Patty had also told Davis that Humphrey had left his Dodge automobile in the garage at Patty's mother's house, where she was staying. Immediately after the arrest of the Defendants, the officers sought a search warrant for the Dodge. Patty, Judith, and Yno Martin had witnessed the arrests. They went from there to Patty's mother's house, where they destroyed small amounts of drugs, and Judith removed some photos from the
Dodge. About forty-five minutes later, officers arrived to secure the location pending issuance of the requested search warrant.
The warrant was issued and the Dodge was searched later that day. The trunk of the car contained, inter alia, another $4,000 in cash, a loaded pistol, and a notebook with handwritten numbers and notations. The notebook was admitted in evidence at trial, and was said in expert testimony to be a drug ledger. Patty Bauerlein identified the handwriting in the notebook as that of Defendant Regan. In addition to searching the car, the police looked through some items that Patty had identified as belongings of the defendants; nothing incriminating was found in these items.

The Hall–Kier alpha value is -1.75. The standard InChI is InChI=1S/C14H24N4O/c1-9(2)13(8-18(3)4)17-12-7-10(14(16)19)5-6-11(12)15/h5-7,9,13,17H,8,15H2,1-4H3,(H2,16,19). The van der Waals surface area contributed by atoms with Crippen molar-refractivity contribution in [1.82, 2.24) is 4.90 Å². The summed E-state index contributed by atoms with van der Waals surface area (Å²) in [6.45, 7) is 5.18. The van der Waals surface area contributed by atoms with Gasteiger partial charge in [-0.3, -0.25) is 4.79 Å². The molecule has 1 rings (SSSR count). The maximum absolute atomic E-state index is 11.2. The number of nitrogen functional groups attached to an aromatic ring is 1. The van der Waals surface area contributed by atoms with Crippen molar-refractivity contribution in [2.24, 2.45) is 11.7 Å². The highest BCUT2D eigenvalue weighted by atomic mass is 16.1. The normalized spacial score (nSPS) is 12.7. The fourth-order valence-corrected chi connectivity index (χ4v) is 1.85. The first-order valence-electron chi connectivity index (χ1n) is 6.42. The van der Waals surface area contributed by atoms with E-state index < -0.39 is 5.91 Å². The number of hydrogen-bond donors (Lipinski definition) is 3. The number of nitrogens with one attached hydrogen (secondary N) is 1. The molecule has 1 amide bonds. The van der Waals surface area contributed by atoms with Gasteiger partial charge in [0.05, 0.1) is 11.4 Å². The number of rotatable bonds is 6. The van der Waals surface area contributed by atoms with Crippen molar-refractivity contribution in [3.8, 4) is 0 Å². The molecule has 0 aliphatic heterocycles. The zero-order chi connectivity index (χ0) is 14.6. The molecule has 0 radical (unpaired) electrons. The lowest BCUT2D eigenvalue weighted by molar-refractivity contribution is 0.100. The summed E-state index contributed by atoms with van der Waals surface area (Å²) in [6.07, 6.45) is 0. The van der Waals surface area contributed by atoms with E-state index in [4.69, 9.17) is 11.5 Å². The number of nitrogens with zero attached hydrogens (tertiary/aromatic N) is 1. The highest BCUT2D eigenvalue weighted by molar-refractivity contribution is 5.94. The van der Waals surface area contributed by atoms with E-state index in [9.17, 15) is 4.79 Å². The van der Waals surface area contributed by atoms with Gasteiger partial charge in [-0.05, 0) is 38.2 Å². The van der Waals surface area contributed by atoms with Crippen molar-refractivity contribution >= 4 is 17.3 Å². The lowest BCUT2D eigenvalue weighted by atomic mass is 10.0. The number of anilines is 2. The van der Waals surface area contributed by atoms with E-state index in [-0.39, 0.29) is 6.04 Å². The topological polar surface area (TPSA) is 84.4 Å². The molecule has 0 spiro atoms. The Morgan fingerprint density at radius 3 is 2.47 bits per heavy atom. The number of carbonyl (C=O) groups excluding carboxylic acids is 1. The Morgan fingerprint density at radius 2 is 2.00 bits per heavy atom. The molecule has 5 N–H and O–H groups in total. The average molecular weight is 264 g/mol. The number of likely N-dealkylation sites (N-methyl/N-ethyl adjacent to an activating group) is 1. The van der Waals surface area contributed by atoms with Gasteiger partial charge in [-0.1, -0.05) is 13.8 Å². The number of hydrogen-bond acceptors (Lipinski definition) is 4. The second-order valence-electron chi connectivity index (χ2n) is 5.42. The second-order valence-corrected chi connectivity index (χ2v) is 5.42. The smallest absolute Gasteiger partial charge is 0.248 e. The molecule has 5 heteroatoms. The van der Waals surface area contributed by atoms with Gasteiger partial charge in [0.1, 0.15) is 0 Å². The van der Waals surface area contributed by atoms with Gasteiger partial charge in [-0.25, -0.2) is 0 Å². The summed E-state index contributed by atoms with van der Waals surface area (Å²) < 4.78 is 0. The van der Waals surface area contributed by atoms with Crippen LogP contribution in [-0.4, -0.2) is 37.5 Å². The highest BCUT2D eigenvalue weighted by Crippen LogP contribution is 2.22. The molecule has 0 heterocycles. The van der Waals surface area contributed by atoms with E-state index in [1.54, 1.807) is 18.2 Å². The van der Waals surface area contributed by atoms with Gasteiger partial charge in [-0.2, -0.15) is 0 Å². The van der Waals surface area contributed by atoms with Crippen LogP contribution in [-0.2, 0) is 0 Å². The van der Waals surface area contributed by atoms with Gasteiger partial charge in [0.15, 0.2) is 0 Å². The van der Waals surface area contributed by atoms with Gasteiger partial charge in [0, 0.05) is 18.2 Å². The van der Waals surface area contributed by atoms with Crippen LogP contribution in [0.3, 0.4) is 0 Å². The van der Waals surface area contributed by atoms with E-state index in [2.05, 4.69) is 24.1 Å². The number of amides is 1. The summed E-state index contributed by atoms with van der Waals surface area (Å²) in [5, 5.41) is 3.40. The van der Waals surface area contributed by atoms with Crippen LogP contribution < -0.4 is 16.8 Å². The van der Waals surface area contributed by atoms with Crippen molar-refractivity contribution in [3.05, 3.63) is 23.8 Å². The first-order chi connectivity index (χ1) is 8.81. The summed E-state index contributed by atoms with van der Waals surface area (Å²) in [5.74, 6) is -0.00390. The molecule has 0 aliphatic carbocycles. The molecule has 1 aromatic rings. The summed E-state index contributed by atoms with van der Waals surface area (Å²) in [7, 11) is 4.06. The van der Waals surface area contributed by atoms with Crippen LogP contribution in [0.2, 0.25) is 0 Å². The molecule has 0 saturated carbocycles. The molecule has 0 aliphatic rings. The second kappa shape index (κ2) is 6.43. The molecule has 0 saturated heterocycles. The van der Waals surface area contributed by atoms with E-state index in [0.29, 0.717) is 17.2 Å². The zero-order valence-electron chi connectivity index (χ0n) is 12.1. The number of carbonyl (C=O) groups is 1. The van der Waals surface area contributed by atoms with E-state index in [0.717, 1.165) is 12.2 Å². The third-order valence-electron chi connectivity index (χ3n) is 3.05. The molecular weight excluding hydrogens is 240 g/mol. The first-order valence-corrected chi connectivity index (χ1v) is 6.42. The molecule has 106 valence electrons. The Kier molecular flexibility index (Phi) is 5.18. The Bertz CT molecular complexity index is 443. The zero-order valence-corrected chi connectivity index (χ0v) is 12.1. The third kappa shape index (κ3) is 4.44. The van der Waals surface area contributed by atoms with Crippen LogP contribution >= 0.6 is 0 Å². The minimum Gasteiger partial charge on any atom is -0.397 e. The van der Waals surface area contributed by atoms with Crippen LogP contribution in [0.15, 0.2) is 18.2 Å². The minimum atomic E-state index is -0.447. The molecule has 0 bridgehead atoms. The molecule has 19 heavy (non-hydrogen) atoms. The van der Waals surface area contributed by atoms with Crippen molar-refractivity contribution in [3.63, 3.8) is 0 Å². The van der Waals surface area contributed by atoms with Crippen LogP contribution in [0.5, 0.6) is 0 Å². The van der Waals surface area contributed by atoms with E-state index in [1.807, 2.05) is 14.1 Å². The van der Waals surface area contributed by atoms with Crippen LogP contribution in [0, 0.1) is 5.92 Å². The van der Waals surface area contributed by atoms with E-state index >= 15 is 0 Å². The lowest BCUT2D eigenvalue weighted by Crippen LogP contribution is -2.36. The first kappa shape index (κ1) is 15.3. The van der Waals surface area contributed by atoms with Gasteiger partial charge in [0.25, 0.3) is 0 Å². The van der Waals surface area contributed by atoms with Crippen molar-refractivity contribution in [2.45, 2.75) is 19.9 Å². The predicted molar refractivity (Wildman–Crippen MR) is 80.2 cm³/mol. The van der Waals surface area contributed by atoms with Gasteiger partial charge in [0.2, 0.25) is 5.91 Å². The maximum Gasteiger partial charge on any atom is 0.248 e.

About a month later, Patty called Davis to report that she had found something which might be evidence in the case. Davis went to Patty's residence and she gave him a purse which she said belonged to Nancy Regan (the second purse). The second purse contained documents which were admitted at trial and, like the notebook found in the trunk of the Dodge, identified as records of drug transactions. Davis testified that he was no longer working on the case at that point and that he took the purse back to his office and forgot about it. The purse remained in or on his desk for several weeks, perhaps as long as two months, before he notified anyone else that he had obtained it. The purse was later opened and the documents already described were found.1